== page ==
- 1A class in a system of classification determined by size, each class being a number of times (usually ten) greater or smaller than the one before: values might be compared by order of magnitude, a staple in making ballpark estimatesMore example sentences
- To measure changes that take place in about a femtosecond, they needed something they could characterize in attoseconds, an order of magnitude lower than existing systems.
- As late as 1997 unemployment rates remained over 10 per cent, an order of magnitude higher than in the golden age of the 1960s and more than twice the rates of the United States.
- Both these estimates were an order of magnitude too small, but the fault was in Aristarchus's lack of accurate instruments rather than in his correct method of reasoning.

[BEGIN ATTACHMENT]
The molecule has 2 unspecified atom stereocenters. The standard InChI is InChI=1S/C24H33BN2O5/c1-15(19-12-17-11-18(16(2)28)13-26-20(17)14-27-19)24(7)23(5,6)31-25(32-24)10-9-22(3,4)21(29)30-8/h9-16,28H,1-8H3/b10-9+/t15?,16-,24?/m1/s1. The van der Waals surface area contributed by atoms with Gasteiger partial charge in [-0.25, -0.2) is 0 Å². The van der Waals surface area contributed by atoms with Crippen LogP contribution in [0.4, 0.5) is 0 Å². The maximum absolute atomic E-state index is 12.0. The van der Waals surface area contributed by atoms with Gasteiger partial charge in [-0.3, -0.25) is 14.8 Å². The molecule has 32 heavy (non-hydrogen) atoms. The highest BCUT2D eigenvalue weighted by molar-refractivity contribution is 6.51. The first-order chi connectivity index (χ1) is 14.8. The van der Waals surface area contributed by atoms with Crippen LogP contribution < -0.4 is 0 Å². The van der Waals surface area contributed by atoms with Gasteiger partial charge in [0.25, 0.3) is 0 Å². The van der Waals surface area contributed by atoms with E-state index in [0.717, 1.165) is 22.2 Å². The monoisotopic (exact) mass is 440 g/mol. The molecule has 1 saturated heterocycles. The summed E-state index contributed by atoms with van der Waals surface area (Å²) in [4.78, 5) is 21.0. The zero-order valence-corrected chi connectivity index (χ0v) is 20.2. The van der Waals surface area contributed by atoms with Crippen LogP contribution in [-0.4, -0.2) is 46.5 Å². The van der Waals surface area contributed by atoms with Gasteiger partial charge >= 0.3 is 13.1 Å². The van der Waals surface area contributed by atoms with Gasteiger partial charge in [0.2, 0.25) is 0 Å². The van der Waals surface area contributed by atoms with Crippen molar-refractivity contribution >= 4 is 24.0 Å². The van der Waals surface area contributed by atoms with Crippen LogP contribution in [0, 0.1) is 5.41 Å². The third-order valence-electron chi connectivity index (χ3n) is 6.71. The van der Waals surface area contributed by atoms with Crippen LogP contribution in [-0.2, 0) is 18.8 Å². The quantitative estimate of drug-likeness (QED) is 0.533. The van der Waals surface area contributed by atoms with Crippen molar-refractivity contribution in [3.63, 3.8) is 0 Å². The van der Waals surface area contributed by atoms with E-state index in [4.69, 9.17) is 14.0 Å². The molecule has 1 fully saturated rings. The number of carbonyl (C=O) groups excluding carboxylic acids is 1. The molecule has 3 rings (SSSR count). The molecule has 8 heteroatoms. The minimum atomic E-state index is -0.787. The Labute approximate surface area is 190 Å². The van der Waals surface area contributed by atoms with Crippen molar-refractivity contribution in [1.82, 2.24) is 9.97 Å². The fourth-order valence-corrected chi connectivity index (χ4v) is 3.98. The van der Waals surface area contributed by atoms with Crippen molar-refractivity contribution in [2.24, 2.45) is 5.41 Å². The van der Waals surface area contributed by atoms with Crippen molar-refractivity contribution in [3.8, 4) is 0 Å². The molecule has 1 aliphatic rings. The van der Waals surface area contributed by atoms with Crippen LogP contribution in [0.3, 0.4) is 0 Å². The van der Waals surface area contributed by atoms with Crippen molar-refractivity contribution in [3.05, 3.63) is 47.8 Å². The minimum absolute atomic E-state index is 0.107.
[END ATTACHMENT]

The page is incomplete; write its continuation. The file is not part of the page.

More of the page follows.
- 1.1Relative size, quantity, quality, etc.: the new problems were of a different order of magnitudeMore example sentences
- We are dealing with a different order of magnitude of threat.
- I was bowled away by the band's performance last year, but this was a different order of magnitude.
- But Mont Pincon was different, the same sort of battle but of a different order of magnitude.
- 1.2The arrangement of a number of items determined by their relative size: the items are arranged in ascending order of magnitudeMore example sentences
- Write the sequence in ascending order of magnitude beginning with the smallest.
More definitions of order of magnitudeDefinition of order of magnitude in:
- The British & World English dictionary